3. Improving Accountability
Every organisation consists of a complex network of strategic relationships that coordinate work through making promises to one another. Even if we are talking about 10 or 10,000 employees, people need to rely on each other, in order to exchange information, ideas, services, and goods.
According to a Donald Sull study published in Harvard Business Review, 9% of managers feel that they can rely on cross-functional colleagues all of the time. While 50% say they can rely on them most of the time. More importantly, managers say they are three times more likely to miss performance commitments because of insufficient support from other units than because of their own teams’ failure to deliver.
At its core, trust is about people being able to rely on others in the organisation to do the right thing and make good on their promises.
To get around this common problem, Justin Rosenstein, the co-founder of Asana, a project management software company has management meetings that ensure that senior leaders have no wiggle room to get out of their promises. Yet, nurtures the right environment to ensure psychological safety and accountability at the same time. According to Amy Edmonson, a Harvard Business School professor, leaders that allow for questions and discussions and also hold their employees accountable for excellence fall into the “learning zone,” or the high-performance zone. The process that Asana undertakes is as follows:
Every Tuesday they have an all-hands meeting where all employees come together. They go around the room and every team leader will update the calendar and will say “Here is a milestone that I commit to. By this date, I am going to ship this or achieve this internal milestone.” It is said in front of everyone – peers, direct reports, the CEO and executives.
Then, after everyone has made their pledge, they go into the past and team leaders review what things they have committed to over the last week and the outcome. For example, when they go around the room, team leaders say “Three weeks ago, I said that I would ship this thing by Thursday and on Thursday it shipped. “
Cue applause and lots of high fives.
For leaders who missed their milestones, they don’t get punished or excluded from the positive vibes. They are fully supported by the entire company. To help get them unstuck and moving in the right direction, they must provide notes to the entire company as to why they didn’t meet the deadline and any information that is needed for the situation. Then, everyone gets to provide advice.
As Justin says:
“It gets better over time and people execute more effectively. Milestones get executed. It’s a judgement free process that empowers everyone to do their best work. We support each other. It doesn’t come from CEO. I just set the process. But it’s always clear who has the ball to drive it forward. While community pressure and direct reports will do what they can to get it done. It increases camaraderie because the team feels that they worked hard to make this happen.”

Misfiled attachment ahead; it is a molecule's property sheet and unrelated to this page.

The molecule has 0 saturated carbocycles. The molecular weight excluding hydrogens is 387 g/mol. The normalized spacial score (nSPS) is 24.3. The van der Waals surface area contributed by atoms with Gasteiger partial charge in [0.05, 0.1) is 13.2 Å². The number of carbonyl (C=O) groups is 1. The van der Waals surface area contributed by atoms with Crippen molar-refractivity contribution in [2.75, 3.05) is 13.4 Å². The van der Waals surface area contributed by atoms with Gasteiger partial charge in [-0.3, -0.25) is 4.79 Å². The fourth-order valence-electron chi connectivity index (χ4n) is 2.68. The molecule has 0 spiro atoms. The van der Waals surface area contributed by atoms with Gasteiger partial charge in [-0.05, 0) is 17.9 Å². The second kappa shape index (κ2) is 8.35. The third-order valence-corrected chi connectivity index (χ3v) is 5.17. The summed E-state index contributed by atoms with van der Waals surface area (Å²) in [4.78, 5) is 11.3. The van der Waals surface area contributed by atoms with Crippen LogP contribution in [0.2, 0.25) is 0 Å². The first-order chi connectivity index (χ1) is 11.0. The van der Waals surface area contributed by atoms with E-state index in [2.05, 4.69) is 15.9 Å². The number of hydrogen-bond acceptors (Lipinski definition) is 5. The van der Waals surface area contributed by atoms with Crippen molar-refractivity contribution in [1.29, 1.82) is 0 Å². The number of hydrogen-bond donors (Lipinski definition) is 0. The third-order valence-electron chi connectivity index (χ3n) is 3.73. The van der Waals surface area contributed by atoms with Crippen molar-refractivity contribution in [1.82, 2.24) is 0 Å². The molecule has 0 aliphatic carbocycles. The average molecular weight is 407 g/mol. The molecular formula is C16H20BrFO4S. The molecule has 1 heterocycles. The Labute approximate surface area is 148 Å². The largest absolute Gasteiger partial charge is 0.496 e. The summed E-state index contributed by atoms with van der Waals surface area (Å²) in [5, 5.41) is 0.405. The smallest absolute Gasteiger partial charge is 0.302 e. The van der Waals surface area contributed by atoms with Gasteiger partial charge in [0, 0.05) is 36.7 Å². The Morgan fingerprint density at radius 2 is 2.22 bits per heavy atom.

4. Improving Cross-Functional Collaboration
Following on from the typical accountability issues found in companies, getting teams to help each other out is a big issue when it comes to trust. One of the main reasons is that functional departments usually have very little understanding of what other departments actually do.
Teams may have the noble intention of wanting to help other teams, but they are not quite able to despite themselves. Their own internal priorities get in the way compounded by a lack of clarity around how important the work is to the organisation as a whole. It is almost as if other team’s deliverables are considered optional.
What you’ll find is that deliverables are submitted late or of poor standard that wastes time for the receiving department who ends up with the burden of undertaking reworks and modifications.
Work4, a social recruiting company, discovered the key to reducing bottlenecks and improving communication between departments is to help every employee understand the priorities, goals and challenges faced by their peers.
They have developed an inter-department employee exchange program called “Live My Life” which allows anyone in any position, to experience a day-in-the-life learning the job of a peer in another department. The premise is that by job shadowing, employees become familiar with the processes, demands, and challenges of their coworkers, which provides a more holistic understanding among employees about the operations of the company. While ensuring functional job titles are more empathetic to the needs of their coworkers.
The program requires that employees define a one-day project that they will work on with the team of their choice.
“We didn’t want the team [being shadowed] to feel it was a drag, or a waste of their time and we didn’t want the employee to feel that they were just shadowing. Having a goal and structure to the day allows employees to really dive in and feel like they’re part of the team, rather than just an observer.”
CEO Stephane Le Viet, CEO, Work4
After completing their work experience, employees write a short report to summarise what they have learned and what ideas they will bring back to their own team. This email is then circulated once a month to all employees to embed learning and reinforce the importance of a “one-firm focus.”
Ultimately, you cultivate trust in a workplace by ensuring people feel valued for who they are, understand how their work positively impacts those around them and through providing the right people and resources to see it through.
Creating a high-trust collective is more than just slapping trust into your corporate values or telling people that you trust them. You can’t talk your way into trust. People have to see that an organisation’s rules, systems, leadership and processes are supporting and modelling the right trusted behaviours. Embedding meeting routines and employee programs that support building a high trust environment are key.
After all, if you want to improve performance, you have to look after your people first. When you do that, performance looks after itself. Plus, you also improve people’s wellbeing and emotional fulfilment (and the world!)
Which ones are you going to try?